Mosquitoes, unfortunately, have a valuable place in our ecosystem or something, so going out and nuking all of the little buggers is probably not a good option. The worst part about mosquitoes isn't mosquitoes themselves anyway: it's the malaria parasites that they carry, and genetic modification may have finally solved that problem for good.
Electronic medical implants have worked wonders for lots of people, and we're only just realizing what is potentially possible in the future. What we need, though, is a power source that doesn't involve opening people up and replacing batteries every few years, and these spinal fluid powered glucose fuel cells could make that happen.
Listen up, kids: any problem you'll ever have, ranging all from being fat to (now) being lazy, can be effortlessly be solved by taking drugs. Don't want to exercise? Just inject yourself with some of this new hormone, and you'll be on your way to the gym before you can say "recombinant human erythropoietin!"
Drugs are just molecules that are small enough to interact with the cells in your body. We've discovered a lot of them: 67 million unique substances, according to the American Chemical Society. But this is only about one tenth of one percent of the potential drugs out there, so we've definitely got some work to do.
Neuroscientists at Cold Spring Harbor Laboratory have just publicly released the first batch of gigapixel images showing how the neuronal pathways in mice are all connected to each other. It's the first step towards the first ever wiring diagram of an entire vertebrate brain.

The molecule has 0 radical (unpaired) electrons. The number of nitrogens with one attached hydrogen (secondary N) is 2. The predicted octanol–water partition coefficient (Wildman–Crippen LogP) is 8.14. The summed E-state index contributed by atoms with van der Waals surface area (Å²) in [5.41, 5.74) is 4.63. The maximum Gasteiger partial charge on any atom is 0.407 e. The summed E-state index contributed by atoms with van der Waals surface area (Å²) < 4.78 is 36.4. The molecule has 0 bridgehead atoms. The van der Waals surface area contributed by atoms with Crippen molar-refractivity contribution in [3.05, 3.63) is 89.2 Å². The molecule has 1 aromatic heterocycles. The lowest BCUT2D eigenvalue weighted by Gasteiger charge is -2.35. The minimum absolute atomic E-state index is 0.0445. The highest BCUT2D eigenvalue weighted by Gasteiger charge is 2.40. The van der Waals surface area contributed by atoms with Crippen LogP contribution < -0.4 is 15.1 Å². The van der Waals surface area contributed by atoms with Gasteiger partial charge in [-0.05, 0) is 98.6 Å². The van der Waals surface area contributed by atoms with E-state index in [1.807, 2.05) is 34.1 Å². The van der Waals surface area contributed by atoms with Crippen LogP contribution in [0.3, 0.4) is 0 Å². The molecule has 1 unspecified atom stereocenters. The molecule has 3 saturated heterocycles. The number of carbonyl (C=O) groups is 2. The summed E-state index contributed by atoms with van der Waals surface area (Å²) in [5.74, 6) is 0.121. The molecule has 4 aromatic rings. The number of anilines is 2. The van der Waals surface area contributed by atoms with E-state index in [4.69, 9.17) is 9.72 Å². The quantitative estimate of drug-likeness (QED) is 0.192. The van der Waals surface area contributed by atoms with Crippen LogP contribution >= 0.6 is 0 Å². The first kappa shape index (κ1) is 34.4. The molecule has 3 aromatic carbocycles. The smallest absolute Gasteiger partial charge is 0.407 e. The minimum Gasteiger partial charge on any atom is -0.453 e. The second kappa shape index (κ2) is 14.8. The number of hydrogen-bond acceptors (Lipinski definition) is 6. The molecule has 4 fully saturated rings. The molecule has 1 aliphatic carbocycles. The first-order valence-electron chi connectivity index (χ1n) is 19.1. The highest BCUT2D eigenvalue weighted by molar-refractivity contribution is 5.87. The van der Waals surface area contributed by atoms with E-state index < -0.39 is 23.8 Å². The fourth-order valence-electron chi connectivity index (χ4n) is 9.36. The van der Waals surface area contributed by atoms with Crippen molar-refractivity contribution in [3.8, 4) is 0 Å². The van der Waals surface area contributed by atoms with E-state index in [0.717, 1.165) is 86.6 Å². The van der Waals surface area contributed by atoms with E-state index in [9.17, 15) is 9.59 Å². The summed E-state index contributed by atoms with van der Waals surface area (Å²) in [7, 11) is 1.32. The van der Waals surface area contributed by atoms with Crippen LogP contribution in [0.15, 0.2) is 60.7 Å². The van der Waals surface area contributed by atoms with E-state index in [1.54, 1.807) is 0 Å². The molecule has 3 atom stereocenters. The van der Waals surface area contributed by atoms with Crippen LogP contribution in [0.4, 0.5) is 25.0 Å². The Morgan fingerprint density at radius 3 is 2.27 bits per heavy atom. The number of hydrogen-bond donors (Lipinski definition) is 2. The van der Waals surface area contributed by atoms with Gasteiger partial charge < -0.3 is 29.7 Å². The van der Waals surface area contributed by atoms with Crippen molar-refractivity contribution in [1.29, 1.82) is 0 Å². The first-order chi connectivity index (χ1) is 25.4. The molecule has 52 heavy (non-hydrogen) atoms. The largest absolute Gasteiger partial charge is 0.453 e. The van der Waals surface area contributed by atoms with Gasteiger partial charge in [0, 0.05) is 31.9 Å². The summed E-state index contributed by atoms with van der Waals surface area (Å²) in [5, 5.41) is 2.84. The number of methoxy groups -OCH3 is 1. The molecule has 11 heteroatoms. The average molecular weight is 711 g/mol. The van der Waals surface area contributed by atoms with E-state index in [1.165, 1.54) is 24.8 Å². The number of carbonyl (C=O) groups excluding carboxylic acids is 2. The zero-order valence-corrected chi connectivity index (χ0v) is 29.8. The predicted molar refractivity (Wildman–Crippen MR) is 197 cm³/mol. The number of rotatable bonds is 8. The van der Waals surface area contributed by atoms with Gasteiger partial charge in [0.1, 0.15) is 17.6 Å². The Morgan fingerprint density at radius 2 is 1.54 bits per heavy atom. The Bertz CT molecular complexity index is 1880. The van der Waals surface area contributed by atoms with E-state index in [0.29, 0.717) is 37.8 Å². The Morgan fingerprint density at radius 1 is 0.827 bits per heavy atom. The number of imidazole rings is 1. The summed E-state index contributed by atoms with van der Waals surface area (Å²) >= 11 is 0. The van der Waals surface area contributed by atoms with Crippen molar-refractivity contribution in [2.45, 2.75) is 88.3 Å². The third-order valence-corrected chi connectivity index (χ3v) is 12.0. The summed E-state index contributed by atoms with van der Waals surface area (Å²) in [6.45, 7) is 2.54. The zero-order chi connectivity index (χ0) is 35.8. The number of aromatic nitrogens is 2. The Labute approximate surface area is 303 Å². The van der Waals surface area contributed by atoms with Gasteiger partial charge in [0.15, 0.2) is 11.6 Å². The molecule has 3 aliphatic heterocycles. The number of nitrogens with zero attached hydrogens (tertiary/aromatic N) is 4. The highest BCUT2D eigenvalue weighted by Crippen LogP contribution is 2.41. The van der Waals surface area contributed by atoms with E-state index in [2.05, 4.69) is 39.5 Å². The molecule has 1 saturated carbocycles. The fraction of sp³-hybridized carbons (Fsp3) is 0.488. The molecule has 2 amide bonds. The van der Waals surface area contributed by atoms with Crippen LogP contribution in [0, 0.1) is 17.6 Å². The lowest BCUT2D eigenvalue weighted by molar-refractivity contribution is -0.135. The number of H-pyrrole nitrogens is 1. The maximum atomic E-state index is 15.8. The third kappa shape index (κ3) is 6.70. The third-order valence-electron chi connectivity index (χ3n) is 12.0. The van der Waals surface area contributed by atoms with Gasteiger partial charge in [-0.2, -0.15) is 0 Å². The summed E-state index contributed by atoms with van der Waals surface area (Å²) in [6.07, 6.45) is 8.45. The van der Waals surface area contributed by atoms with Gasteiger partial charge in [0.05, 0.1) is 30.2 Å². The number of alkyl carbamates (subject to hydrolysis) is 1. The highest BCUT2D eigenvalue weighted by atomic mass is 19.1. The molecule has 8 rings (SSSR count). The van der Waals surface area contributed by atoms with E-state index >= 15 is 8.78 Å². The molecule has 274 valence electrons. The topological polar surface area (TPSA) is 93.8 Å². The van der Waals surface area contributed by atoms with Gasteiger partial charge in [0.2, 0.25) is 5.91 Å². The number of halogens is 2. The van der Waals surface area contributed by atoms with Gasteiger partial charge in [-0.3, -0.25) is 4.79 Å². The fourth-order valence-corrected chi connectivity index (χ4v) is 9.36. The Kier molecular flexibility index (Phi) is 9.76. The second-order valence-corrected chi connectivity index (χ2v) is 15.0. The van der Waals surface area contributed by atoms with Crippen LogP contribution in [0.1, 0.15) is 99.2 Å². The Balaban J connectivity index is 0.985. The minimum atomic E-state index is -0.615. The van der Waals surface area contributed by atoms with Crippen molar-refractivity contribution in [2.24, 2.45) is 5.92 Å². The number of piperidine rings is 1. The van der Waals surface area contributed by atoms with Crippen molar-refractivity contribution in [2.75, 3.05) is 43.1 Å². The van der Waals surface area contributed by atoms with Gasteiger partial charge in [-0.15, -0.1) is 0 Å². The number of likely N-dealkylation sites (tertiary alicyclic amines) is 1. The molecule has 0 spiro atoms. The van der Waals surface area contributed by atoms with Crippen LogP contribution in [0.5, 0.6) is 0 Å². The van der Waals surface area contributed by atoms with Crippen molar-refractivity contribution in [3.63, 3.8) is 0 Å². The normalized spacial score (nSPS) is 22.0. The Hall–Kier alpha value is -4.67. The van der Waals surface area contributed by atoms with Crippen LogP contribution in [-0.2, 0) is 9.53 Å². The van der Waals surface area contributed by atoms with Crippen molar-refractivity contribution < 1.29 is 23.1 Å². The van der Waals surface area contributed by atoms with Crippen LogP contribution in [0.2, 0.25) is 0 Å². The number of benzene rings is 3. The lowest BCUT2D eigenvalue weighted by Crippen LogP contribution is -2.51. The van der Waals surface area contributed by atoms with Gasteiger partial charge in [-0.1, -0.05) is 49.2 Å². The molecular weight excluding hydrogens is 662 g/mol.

Do you eat enough fruits and vegetables? Of course you don't. And to punish you for this lack of nutritional awareness, Yale researchers have developed a laser system that can measure your intake (or lack thereof) of healthy foods right through your skin.
Your body, in many ways, is a computer. It's not wired with silicon, but relies on chemical pathways to transmit and receive information and instructions. Conventional electronics may not play well with biology, but the invention of the first artificial chemical circuit could be the key to interacting directly with our cells.
It's often hard to tell just where in the brain depression comes from. A company called Brainsway has developed an electromagnetic "shotgun" that can stimulate a bunch of different areas of the brain all at once, and after promising trials, it's applying for FDA approval to use it clinically.
We've got phasers. We've got tricorders. And now, thanks to MIT, we've got a hypospray that works just like the real thing, delivering programmable doses of drugs painlessly right through your skin without any needles.
After a heart attack, your heart can become weak to the point that it's no longer able to effectively supply the rest of your body with blood. This means bad times, especially since patients with severe heart failure have to rely on mechanical devices or transplants, but stem cells derived from a patient's own skin could potentially provide a cure.